Questions obviously remain as to how China would actually proceed militarily against Russia. However, there are some points to consider about Russia. First, the Russian state is economically weak, and they are unable to adequately fund their military forces. Likewise, the caliber of those forces is in serious question, as events in Chechnya have made abundantly clear. Any significant military action would sap much needed funding from the Russian economy, something the state simply cannot afford. The distance that would have to be traveled, by both troops and the supplies necessary to keep them at fighting levels, is daunting -- Russia having by far the largest landmass of any nation on the planet, and Siberia being a rather inhospitable territory. In fact, China would have a much easier time invading through their own northern territories and into Siberia, than Russia would have trying to send and maintain a large fighting force there.
There is evidence that Russia sees the danger posed by China, especially if Russia has properly assessed the global situation with regard to oil and the coming drastic shortages the world is about to face. Serg Ivanov, the Deputy Prime Minister and the Minister of Defense of the Russian Federation, wrote a lengthy analysis (which was carried by the Wall Street Journal) of Russia's current and future military needs. He begins by stressing Russia's "firm commitment to the principle of pre-emption. We define pre-emption not only as the capability to deliver strikes on terrorist groups but as other measures designed to prevent a threat from emerging long before there is a nee d to confront it." He goes on to say, "We need to consider the implications of the so-called 'uncertainty factor'…By uncertainty we mean a political or military-political conflict or process that has a potential to pose a direct threat to Russia's security, or to change the geopolitical reality in a region of Russia's strategic interest."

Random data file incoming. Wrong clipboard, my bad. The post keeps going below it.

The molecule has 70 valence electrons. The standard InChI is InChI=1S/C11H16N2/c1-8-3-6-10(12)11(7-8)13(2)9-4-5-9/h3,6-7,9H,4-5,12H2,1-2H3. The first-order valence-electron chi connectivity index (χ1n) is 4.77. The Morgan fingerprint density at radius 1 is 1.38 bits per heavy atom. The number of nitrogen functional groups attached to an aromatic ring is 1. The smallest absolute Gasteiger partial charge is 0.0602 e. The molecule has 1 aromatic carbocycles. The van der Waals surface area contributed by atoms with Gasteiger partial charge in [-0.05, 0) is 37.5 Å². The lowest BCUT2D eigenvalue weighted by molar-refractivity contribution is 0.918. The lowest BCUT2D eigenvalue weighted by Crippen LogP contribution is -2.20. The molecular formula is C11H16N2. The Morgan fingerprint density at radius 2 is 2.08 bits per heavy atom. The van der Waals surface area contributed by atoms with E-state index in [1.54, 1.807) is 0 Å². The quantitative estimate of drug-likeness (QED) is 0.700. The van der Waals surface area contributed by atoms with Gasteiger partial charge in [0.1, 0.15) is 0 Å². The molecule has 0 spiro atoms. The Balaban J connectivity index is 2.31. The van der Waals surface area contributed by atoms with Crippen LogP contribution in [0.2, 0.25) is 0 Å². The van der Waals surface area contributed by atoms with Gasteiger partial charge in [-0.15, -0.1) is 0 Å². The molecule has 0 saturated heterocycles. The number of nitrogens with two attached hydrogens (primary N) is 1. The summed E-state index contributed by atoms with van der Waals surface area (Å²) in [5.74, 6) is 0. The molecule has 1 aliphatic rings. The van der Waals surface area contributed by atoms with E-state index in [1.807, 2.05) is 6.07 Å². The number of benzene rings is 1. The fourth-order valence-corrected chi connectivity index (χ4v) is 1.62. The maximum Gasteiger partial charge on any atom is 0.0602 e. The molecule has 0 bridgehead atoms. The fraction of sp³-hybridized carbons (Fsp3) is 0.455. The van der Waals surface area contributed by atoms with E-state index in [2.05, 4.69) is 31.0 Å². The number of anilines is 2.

Ivanov is discussing the need for Russia to be willing to act militarily to prevent or confront conflicts or political developments in areas of the world Russia considers important to their interests. No surprise there, really, since this is essentially the doctrine mentioned above with relation to President Carter and U.S. interests in the Middle East. What is noteworthy is that this comment is on the heals of Ivanov's statements about Russian willingness to launch pre-emptive military action to prevent threats that are emerging as opposed to already existing. He is declaring the willingness, and indeed the necessity, of Russia laun ching military actions in advance of potential developments (including political as opposed to military ones) that Russia deems harmful to their own interests. More importantly, he felt the need to declare it to the entire world, in writing.